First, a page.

You know, I wish this light was all light, that it would follow only us.

Sunday, January 31, 2010


John Constable-Flatford Mill (British 1816)

For RP and The Avalanches.

Life in service--you know, it doesn't teach the lessons you might expect. I mean, you either grasp humility, compassion, confidence and patience while growing up or you do not; by the time you reach that life in service those things either lie in your fortune or you're screwed--to yourself and others. Blame whomever you like.

Tending bar for some rich dude.

I tell you, they say you cannot buy taste, but the reality, bejeweled and fitted with excuses such as it is, far exceeds that: Taste is for the truly poor, the most wretched of the wretched. This is not cause and effect, taste simply engenders bitterness for what one cannot afford.

I told Avocado in a break last night that the place looked like a frat boy had been given carte blanche in a Spencer's Gifts. In fact it was worse and different. Because as much as low brow disappoints our values this aesthetic, this colostomy bag of coffeehouse ideas and pop culture cornpoop in sum constituted a feat of which neither cheapness nor availability availed themselves. Someone worked very hard to assemble Kubla Khan.

Labor, our sophistication, lubrication of lack.

I observed specifically, and stray from the point in saying so--forgive me, my cynicism craves variety, how the rich, who are often older in age, tend to associate with disfigured younger folks. The lower in age the more severe the accident lying in the past, the more hallmarking a career nadir for a plastic surgeon. It is as if either consciously or not they elect a crowd that by bent of time or misfortune shares their chances at things. Roman Polanski could not have cast them better. Not without a heedless appeal to the third world.

Politeness is, too, the savageness of class warfare. I prefer them at the end of the night when the sand has been leveled, when no serif in their speech nor carriage and composure of dress could elevate them. When they ask quietly for the very sum of the ensuing morning's regret. I like that then they ask as I do.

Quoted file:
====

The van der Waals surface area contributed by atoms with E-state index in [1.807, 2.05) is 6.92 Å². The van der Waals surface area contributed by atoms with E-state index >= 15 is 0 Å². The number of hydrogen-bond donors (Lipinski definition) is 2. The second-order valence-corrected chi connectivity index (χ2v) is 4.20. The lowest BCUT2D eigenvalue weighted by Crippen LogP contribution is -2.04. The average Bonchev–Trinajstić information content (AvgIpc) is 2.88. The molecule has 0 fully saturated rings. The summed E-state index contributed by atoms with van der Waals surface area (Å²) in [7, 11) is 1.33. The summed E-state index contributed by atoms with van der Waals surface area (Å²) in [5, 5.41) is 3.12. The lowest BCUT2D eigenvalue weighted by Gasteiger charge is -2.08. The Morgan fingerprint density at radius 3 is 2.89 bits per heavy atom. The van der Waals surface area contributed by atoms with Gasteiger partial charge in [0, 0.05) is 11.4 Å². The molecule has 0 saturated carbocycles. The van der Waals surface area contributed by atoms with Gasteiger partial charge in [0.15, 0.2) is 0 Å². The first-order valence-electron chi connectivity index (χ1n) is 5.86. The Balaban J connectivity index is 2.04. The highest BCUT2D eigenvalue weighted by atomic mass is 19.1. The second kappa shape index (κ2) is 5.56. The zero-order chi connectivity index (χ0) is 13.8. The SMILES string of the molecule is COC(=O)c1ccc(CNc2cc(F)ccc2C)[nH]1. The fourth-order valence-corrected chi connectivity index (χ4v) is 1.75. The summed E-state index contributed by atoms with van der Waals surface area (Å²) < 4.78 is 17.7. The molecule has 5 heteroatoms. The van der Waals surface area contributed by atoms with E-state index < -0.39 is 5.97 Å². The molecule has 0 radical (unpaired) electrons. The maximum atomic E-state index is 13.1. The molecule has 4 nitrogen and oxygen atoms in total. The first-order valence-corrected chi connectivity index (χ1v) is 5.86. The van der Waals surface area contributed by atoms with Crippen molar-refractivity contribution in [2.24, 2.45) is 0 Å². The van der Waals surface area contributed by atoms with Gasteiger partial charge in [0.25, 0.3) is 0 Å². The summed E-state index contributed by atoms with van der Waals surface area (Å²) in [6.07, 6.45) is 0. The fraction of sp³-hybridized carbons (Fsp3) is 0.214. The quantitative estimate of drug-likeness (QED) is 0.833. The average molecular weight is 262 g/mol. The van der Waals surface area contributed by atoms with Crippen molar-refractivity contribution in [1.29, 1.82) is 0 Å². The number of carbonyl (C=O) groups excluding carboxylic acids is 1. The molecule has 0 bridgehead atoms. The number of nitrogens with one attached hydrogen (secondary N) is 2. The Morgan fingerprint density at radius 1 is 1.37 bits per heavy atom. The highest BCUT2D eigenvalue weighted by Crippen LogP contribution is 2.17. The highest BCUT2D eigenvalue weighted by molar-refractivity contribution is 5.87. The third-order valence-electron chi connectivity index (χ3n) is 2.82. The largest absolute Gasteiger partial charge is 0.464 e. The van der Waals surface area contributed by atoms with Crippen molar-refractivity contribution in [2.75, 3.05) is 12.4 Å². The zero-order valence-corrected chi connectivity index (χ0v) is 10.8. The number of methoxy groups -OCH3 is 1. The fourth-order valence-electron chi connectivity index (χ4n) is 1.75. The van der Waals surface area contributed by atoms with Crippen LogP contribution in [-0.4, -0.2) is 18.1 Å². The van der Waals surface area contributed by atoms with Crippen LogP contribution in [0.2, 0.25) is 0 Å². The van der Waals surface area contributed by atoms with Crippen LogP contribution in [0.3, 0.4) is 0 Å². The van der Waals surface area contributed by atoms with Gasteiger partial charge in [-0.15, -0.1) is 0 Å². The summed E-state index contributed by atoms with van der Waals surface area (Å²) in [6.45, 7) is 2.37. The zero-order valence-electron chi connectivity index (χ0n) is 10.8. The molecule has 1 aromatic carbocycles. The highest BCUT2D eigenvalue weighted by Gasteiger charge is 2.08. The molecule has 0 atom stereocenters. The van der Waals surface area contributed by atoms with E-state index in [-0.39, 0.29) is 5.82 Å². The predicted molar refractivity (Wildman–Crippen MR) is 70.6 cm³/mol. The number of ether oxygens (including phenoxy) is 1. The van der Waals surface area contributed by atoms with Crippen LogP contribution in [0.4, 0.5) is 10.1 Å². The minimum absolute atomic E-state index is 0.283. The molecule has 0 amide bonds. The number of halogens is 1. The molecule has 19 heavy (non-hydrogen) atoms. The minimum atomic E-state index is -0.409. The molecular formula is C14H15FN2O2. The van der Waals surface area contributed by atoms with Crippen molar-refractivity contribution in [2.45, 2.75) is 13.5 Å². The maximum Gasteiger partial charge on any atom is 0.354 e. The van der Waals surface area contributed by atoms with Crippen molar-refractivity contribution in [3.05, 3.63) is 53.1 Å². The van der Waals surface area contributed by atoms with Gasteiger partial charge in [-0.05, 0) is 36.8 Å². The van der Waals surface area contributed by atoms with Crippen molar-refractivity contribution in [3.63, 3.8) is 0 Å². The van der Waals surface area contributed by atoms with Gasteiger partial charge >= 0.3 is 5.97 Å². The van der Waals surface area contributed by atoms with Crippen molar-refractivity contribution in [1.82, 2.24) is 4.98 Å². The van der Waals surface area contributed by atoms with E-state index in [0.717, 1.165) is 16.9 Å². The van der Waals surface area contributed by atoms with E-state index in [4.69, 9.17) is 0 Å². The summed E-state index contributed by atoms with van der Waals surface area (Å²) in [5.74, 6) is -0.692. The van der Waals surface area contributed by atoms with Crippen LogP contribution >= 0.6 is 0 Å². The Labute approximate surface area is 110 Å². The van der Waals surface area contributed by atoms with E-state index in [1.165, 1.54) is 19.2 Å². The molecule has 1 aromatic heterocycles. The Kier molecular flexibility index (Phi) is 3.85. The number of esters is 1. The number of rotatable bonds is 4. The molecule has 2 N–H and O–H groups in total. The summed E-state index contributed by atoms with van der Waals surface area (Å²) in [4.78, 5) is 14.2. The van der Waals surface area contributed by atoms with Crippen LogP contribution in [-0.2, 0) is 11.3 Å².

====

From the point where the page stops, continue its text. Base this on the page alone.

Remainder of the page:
Jason explained to me that the woman who complimented my tie was wearing a necklace made of a particular kind of stone that had all the characteristics of a precious metal. Its name escapes me, though I remember thinking it could be passed off for a sexually transmitted disease--reason number two why not to wear the stuff. Coal, I think it was.

I was tired, too tired to be with people.

There came a lull in the evening, and I did not let go the conciliatory divot without appreciation. Few things please me more than working with magnificent food devoid the inclination to taste it. In the hallway I had a brown pear and a few grapes, but the substance of the evening, the ruby tuna and amber cheese, the dim sum, folded like love letters, I couldn't imagine eating any of it.

I used to think I would, when providence was had, make a house for myself around a kitchen--J.J. lives in a space no bigger than a business envelope and has admirably done so. Now, I'd like to amend that ambition. Why build a house around a kitchen when the utilitarian design is to build just the kitchen--maybe a curtained off portion of the pantry in which a bed and a tv could sit, but really, what else.

This was a grand old place, a rehabilitated factory from the surging years of Pittsburgh's industrial halcyon. Brick and I-beams, ceilings that cracked the sky and a view of the Allegheny rendered purple from the corresponding glow of the North Side across the way. Stretches of the land seemed handpicked between the design of a colonial God and the fortune of an autochthon, and here was one; there was an anodized steel deck stocked with cases of soft drinks and beer. A lonely gravel walk adhered to the river below, and by virtue of the leaden cold and isolation it went undisturbed.

In service and then, later, in wiling away the time after as much consolidation and cleaning could be done was done I thought of the Avalanches, and specifically their tune, "Everyday."

I thought, how could impulse, impulse mind you at its most basic and least poetic, communicate a sentiment not only this grand and willful, but detailed. Faithful to air and temperature. Faithful to the absence of light. Faithful to the have-not, whomever they are.

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